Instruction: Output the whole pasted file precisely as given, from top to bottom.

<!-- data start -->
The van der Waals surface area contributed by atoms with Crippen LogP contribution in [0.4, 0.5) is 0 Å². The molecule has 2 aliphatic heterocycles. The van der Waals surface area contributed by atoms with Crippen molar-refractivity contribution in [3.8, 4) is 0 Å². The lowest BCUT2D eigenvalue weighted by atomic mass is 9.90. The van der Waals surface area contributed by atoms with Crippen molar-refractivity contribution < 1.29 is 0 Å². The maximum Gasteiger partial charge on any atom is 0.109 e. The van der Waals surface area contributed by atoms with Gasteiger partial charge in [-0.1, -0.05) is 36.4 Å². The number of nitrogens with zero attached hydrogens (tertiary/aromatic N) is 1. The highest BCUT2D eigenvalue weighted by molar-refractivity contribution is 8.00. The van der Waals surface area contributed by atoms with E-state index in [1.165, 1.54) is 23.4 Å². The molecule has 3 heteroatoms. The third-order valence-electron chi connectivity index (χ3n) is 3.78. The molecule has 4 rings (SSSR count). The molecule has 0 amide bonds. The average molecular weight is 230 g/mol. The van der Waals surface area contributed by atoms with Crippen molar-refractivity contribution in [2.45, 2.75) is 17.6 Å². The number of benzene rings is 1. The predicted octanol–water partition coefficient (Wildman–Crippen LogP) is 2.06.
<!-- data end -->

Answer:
The van der Waals surface area contributed by atoms with Crippen LogP contribution in [0.4, 0.5) is 0 Å². The molecule has 2 aliphatic heterocycles. The van der Waals surface area contributed by atoms with Crippen molar-refractivity contribution in [3.8, 4) is 0 Å². The lowest BCUT2D eigenvalue weighted by atomic mass is 9.90. The van der Waals surface area contributed by atoms with Crippen molar-refractivity contribution < 1.29 is 0 Å². The maximum Gasteiger partial charge on any atom is 0.109 e. The van der Waals surface area contributed by atoms with Gasteiger partial charge in [-0.1, -0.05) is 36.4 Å². The number of nitrogens with zero attached hydrogens (tertiary/aromatic N) is 1. The highest BCUT2D eigenvalue weighted by molar-refractivity contribution is 8.00. The van der Waals surface area contributed by atoms with E-state index in [1.165, 1.54) is 23.4 Å². The molecule has 3 heteroatoms. The third-order valence-electron chi connectivity index (χ3n) is 3.78. The molecule has 4 rings (SSSR count). The molecule has 0 amide bonds. The average molecular weight is 230 g/mol. The van der Waals surface area contributed by atoms with Crippen molar-refractivity contribution in [2.45, 2.75) is 17.6 Å². The number of benzene rings is 1. The predicted octanol–water partition coefficient (Wildman–Crippen LogP) is 2.06.